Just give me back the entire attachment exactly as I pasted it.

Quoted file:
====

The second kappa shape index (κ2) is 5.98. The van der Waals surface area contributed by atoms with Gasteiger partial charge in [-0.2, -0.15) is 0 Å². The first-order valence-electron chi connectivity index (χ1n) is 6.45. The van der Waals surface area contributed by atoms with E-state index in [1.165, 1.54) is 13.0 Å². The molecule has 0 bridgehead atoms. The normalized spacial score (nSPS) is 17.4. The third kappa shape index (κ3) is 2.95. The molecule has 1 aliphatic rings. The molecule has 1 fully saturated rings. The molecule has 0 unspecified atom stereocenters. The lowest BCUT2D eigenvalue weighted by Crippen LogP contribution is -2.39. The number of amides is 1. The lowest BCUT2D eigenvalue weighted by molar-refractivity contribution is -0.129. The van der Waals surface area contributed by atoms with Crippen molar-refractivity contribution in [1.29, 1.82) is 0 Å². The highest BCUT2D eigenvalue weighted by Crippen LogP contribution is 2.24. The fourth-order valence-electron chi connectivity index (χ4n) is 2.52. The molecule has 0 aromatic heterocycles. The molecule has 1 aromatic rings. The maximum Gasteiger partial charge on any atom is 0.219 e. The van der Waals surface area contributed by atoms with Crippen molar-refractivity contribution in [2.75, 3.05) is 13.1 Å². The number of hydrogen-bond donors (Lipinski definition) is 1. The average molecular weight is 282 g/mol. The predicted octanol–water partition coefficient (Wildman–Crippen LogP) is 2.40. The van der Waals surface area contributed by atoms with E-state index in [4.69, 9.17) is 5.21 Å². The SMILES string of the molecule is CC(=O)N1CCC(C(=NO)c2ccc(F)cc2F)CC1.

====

The second kappa shape index (κ2) is 5.98. The van der Waals surface area contributed by atoms with Gasteiger partial charge in [-0.2, -0.15) is 0 Å². The first-order valence-electron chi connectivity index (χ1n) is 6.45. The van der Waals surface area contributed by atoms with E-state index in [1.165, 1.54) is 13.0 Å². The molecule has 0 bridgehead atoms. The normalized spacial score (nSPS) is 17.4. The third kappa shape index (κ3) is 2.95. The molecule has 1 aliphatic rings. The molecule has 1 fully saturated rings. The molecule has 0 unspecified atom stereocenters. The lowest BCUT2D eigenvalue weighted by Crippen LogP contribution is -2.39. The number of amides is 1. The lowest BCUT2D eigenvalue weighted by molar-refractivity contribution is -0.129. The van der Waals surface area contributed by atoms with Crippen molar-refractivity contribution in [1.29, 1.82) is 0 Å². The highest BCUT2D eigenvalue weighted by Crippen LogP contribution is 2.24. The fourth-order valence-electron chi connectivity index (χ4n) is 2.52. The molecule has 0 aromatic heterocycles. The molecule has 1 aromatic rings. The maximum Gasteiger partial charge on any atom is 0.219 e. The van der Waals surface area contributed by atoms with Crippen molar-refractivity contribution in [2.75, 3.05) is 13.1 Å². The number of hydrogen-bond donors (Lipinski definition) is 1. The average molecular weight is 282 g/mol. The predicted octanol–water partition coefficient (Wildman–Crippen LogP) is 2.40. The van der Waals surface area contributed by atoms with E-state index in [4.69, 9.17) is 5.21 Å². The SMILES string of the molecule is CC(=O)N1CCC(C(=NO)c2ccc(F)cc2F)CC1.